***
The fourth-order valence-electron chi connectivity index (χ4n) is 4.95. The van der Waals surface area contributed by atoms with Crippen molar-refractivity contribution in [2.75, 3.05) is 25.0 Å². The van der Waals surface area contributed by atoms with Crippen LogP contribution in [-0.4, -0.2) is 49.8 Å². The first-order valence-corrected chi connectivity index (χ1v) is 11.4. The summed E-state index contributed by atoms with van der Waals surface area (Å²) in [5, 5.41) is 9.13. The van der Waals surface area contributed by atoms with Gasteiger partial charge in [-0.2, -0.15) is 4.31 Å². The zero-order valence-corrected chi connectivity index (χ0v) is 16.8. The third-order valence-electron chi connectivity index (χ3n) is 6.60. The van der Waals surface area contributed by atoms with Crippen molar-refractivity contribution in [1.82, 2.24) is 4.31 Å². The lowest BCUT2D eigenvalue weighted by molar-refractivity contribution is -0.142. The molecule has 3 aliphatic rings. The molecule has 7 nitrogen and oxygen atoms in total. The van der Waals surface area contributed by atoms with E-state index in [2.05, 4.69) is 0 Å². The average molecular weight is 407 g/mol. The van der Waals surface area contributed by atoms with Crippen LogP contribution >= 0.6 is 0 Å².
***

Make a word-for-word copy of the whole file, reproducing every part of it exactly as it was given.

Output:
The fourth-order valence-electron chi connectivity index (χ4n) is 4.95. The van der Waals surface area contributed by atoms with Crippen molar-refractivity contribution in [2.75, 3.05) is 25.0 Å². The van der Waals surface area contributed by atoms with Crippen LogP contribution in [-0.4, -0.2) is 49.8 Å². The first-order valence-corrected chi connectivity index (χ1v) is 11.4. The summed E-state index contributed by atoms with van der Waals surface area (Å²) in [5, 5.41) is 9.13. The van der Waals surface area contributed by atoms with Gasteiger partial charge in [-0.2, -0.15) is 4.31 Å². The zero-order valence-corrected chi connectivity index (χ0v) is 16.8. The third-order valence-electron chi connectivity index (χ3n) is 6.60. The van der Waals surface area contributed by atoms with Crippen molar-refractivity contribution in [1.82, 2.24) is 4.31 Å². The lowest BCUT2D eigenvalue weighted by molar-refractivity contribution is -0.142. The molecule has 3 aliphatic rings. The molecule has 7 nitrogen and oxygen atoms in total. The van der Waals surface area contributed by atoms with E-state index in [2.05, 4.69) is 0 Å². The average molecular weight is 407 g/mol. The van der Waals surface area contributed by atoms with Crippen LogP contribution >= 0.6 is 0 Å².